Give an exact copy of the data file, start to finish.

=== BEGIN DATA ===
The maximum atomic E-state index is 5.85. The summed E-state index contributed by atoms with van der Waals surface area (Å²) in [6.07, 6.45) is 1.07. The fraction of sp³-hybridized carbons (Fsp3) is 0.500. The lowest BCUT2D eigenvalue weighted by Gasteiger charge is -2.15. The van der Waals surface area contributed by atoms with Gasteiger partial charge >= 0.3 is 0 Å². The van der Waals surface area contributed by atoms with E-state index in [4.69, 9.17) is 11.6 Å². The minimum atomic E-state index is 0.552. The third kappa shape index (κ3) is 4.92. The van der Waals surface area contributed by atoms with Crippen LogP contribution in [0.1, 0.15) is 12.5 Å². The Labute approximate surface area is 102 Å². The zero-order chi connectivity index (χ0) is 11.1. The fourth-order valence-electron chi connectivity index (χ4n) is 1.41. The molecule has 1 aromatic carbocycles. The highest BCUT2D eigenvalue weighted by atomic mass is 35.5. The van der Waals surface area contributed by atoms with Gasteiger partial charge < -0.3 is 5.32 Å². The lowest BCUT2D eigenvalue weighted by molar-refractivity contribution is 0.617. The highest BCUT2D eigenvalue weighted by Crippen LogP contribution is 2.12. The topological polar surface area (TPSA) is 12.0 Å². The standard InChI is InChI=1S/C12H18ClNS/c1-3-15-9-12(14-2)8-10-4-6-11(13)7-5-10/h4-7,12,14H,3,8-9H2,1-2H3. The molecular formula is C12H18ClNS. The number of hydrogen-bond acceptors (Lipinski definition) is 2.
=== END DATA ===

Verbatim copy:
The maximum atomic E-state index is 5.85. The summed E-state index contributed by atoms with van der Waals surface area (Å²) in [6.07, 6.45) is 1.07. The fraction of sp³-hybridized carbons (Fsp3) is 0.500. The lowest BCUT2D eigenvalue weighted by Gasteiger charge is -2.15. The van der Waals surface area contributed by atoms with Gasteiger partial charge >= 0.3 is 0 Å². The van der Waals surface area contributed by atoms with E-state index in [4.69, 9.17) is 11.6 Å². The minimum atomic E-state index is 0.552. The third kappa shape index (κ3) is 4.92. The van der Waals surface area contributed by atoms with Crippen LogP contribution in [0.1, 0.15) is 12.5 Å². The Labute approximate surface area is 102 Å². The zero-order chi connectivity index (χ0) is 11.1. The fourth-order valence-electron chi connectivity index (χ4n) is 1.41. The molecule has 1 aromatic carbocycles. The highest BCUT2D eigenvalue weighted by atomic mass is 35.5. The van der Waals surface area contributed by atoms with Gasteiger partial charge < -0.3 is 5.32 Å². The lowest BCUT2D eigenvalue weighted by molar-refractivity contribution is 0.617. The highest BCUT2D eigenvalue weighted by Crippen LogP contribution is 2.12. The topological polar surface area (TPSA) is 12.0 Å². The standard InChI is InChI=1S/C12H18ClNS/c1-3-15-9-12(14-2)8-10-4-6-11(13)7-5-10/h4-7,12,14H,3,8-9H2,1-2H3. The molecular formula is C12H18ClNS. The number of hydrogen-bond acceptors (Lipinski definition) is 2.